On the Rocks: A Novel

On the Rocks: A Novel

4.3 16
by Erin Duffy
     
 

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Ever since she was a little girl, Abby Wilkes has dreamed of her wedding, the day when she'd wear a pretty white dress and look like a princess. . . .

That was before her life fell apart in front of the whole world. Her longtime boyfriend-turned-fiancé, Ben, unceremoniously dumped her—by changing his status to single on Facebook—while

Overview

Ever since she was a little girl, Abby Wilkes has dreamed of her wedding, the day when she'd wear a pretty white dress and look like a princess. . . .

That was before her life fell apart in front of the whole world. Her longtime boyfriend-turned-fiancé, Ben, unceremoniously dumped her—by changing his status to single on Facebook—while she was trying on the most gorgeous Vera Wang dress for the big day.

Worried, her best friend, Grace, devises the perfect plan to get Abby back on her game. The two of them are going to escape sweltering Boston and its constant reminders of Ben and head to Newport for the summer. In a quaint rented cottage by the sea, Grace is confident the girls will enjoy cool breezes, cocktails, and crowds of gorgeous men.

But Abby and Grace discover that in this era of social media there is no real escape. Dating has never been easy. But now that the rules have changed and the boundaries are blurred beyond recognition, will they ever find true love? And if they do, how can romance stand a chance when a girl's every word and move can go viral with a single click?

As the summer winds down to Labor Day, Abby will make some surprising discoveries—about love, men, friendship . . . and, most important, herself.

Editorial Reviews

Booklist on ON THE ROCKS
Duffy’s second novel is tenderly introspective. . . . Abby’s attempts to navigate the everchanging rules of dating are infinitely relatable and will prove to be an ideal beach read for fans of Elin Hilderbrand and Sarah Pekkanen.
Romantic Times
“Alternately humorous and touching, this novel is a fast, fun read…[Abby] is someone you’d want to friend, freezer full of ice cream and all.”
Adriana Trigiani
“I’m crazy about Bond Girl. Erin Duffy is a fresh, funny, and fabulous new voice in literature.…Great story. Delicious debut.”
Washington Post on Bond Girl
Bond Girl is a witty and very racy...Trust me, you won’t be bored with this Wall Street story.”
Entertainment Weekly on BOND GIRL
Bond Girl is a sparkling debut, smart and snappy but never weighed down by financial terminology. Who knew Wall Street could be this much fun? A-”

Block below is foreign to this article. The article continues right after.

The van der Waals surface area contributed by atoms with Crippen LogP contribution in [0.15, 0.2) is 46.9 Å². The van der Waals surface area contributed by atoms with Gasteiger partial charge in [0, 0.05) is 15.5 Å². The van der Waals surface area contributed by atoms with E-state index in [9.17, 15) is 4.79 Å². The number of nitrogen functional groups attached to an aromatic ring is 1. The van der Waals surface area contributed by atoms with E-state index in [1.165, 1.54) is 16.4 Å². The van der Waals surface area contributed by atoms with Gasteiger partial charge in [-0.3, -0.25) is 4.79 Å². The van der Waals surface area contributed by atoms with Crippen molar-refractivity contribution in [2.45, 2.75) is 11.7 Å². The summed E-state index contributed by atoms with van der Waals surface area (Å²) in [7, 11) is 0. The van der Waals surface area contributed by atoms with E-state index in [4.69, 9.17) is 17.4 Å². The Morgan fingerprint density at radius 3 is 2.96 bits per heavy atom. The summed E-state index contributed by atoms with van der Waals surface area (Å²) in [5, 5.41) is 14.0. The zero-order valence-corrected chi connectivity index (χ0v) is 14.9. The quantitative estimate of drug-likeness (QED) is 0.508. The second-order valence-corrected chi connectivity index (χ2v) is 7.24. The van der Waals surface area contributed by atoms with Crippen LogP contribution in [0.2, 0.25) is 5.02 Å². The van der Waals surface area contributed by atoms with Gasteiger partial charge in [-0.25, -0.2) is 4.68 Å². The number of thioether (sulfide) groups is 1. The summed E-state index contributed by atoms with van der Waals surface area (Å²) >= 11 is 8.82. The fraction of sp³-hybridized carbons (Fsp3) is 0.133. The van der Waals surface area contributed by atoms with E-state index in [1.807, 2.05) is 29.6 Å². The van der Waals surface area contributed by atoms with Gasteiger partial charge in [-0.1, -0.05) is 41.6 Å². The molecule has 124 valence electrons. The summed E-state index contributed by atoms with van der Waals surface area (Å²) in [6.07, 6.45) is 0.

Chicago Tribune on Bond Girl
“Writing with an addictively acerbic sense of humor, Duffy gives readers a sassy new heroine and an unforgettable tour of financial trading.”
Richmond Times-Dispatch on Bond Girl
“Told in first person in Alex’s voice — and what an appealing voice it is, one that makes Alex likable from the first page — “Bond Girl” is a smartly written comic novel that’s great fun to read.”
Wisconsin Rapids Tribune on BOND GIRL
“If you’re looking for a great weekend retreat or a great book for the beach, look for this one. For any woman who’s ever had a love-hate-detest relationship with a job Bond Girl is truly perfect.”
Booklist on BOND GIRL
“Duffy’s first novel is a sharp, witty look at the intricacies of the trading floor and the people who populate it. The writing is clever and articulate, and Alex’s story of personal growth makes her a sympathetic, likable heroine…an entertaining and timely read.”
Washington Post
Bond Girl is a witty and very racy...Trust me, you won’t be bored with this Wall Street story.”
Chicago Tribune
“Writing with an addictively acerbic sense of humor, Duffy gives readers a sassy new heroine and an unforgettable tour of financial trading.”
Richmond Times-Dispatch
“Told in first person in Alex’s voice — and what an appealing voice it is, one that makes Alex likable from the first page — “Bond Girl” is a smartly written comic novel that’s great fun to read.”
Library Journal
02/15/2014
With her second novel (after Bond Girl), Duffy succeeds again in bringing a fresh perspective to women's fiction for the thirtysomething set that is funny, relatable, and unpredictable. As she tries on wedding dresses for her big day, Abby learns via Facebook that her fiancé has dumped her. In an effort to salvage her mental framework and her waistline after six months of wallowing in self-pity and pints of Ben & Jerry's ice cream, Abby and her best friend Grace leave Boston for a summer in Newport, RI. They both hope to rediscover themselves and enjoy a peaceful environment free from their stresses and the control their men have over their hearts and minds. This vacation proves to be a huge learning experience for Abby as she tries to date in a social media-saturated world that is not as private and untraceable as she once thought. VERDICT With its more realistic and modern ending, this engaging novel offers readers relaxing and light yet thoughtful summer escape. [Library marketing.]—Anne M. Miskewitch, Chicago P.L.

Product Details

ISBN-13:
9780062205766
Publisher:
HarperCollins Publishers
Publication date:
04/28/2015
Edition description:
Reprint
Pages:
336
Sales rank:
355,712
Product dimensions:
5.31(w) x 8.00(h) x 0.75(d)

Meet the Author

Erin Duffy graduated from Georgetown University with a B.A. in English and worked on Wall Street, a career that inspired her first novel, Bond Girl. She lives in New York City with her husband (whom she met the old-fashioned way—in a bar).

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On the Rocks: A Novel 4.3 out of 5 based on 0 ratings. 16 reviews.
irishclaireKG More than 1 year ago